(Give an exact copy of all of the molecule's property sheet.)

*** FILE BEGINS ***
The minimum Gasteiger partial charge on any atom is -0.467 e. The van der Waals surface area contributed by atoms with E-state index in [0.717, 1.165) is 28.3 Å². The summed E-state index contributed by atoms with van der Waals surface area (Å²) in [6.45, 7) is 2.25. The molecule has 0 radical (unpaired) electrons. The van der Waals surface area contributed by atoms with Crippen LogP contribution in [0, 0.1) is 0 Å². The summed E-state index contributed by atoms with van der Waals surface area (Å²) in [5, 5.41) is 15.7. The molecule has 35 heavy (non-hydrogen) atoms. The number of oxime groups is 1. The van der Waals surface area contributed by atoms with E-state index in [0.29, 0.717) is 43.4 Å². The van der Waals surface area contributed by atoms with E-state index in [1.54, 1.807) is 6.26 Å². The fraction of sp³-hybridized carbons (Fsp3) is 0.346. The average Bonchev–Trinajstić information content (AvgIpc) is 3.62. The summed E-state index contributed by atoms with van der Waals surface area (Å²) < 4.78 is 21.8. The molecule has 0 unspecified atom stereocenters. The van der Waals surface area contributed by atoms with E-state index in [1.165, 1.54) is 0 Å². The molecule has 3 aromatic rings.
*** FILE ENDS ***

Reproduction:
The minimum Gasteiger partial charge on any atom is -0.467 e. The van der Waals surface area contributed by atoms with E-state index in [0.717, 1.165) is 28.3 Å². The summed E-state index contributed by atoms with van der Waals surface area (Å²) in [6.45, 7) is 2.25. The molecule has 0 radical (unpaired) electrons. The van der Waals surface area contributed by atoms with Crippen LogP contribution in [0, 0.1) is 0 Å². The summed E-state index contributed by atoms with van der Waals surface area (Å²) in [5, 5.41) is 15.7. The molecule has 35 heavy (non-hydrogen) atoms. The number of oxime groups is 1. The van der Waals surface area contributed by atoms with E-state index in [0.29, 0.717) is 43.4 Å². The van der Waals surface area contributed by atoms with E-state index in [1.54, 1.807) is 6.26 Å². The fraction of sp³-hybridized carbons (Fsp3) is 0.346. The average Bonchev–Trinajstić information content (AvgIpc) is 3.62. The summed E-state index contributed by atoms with van der Waals surface area (Å²) < 4.78 is 21.8. The molecule has 0 unspecified atom stereocenters. The van der Waals surface area contributed by atoms with E-state index in [1.165, 1.54) is 0 Å². The molecule has 3 aromatic rings.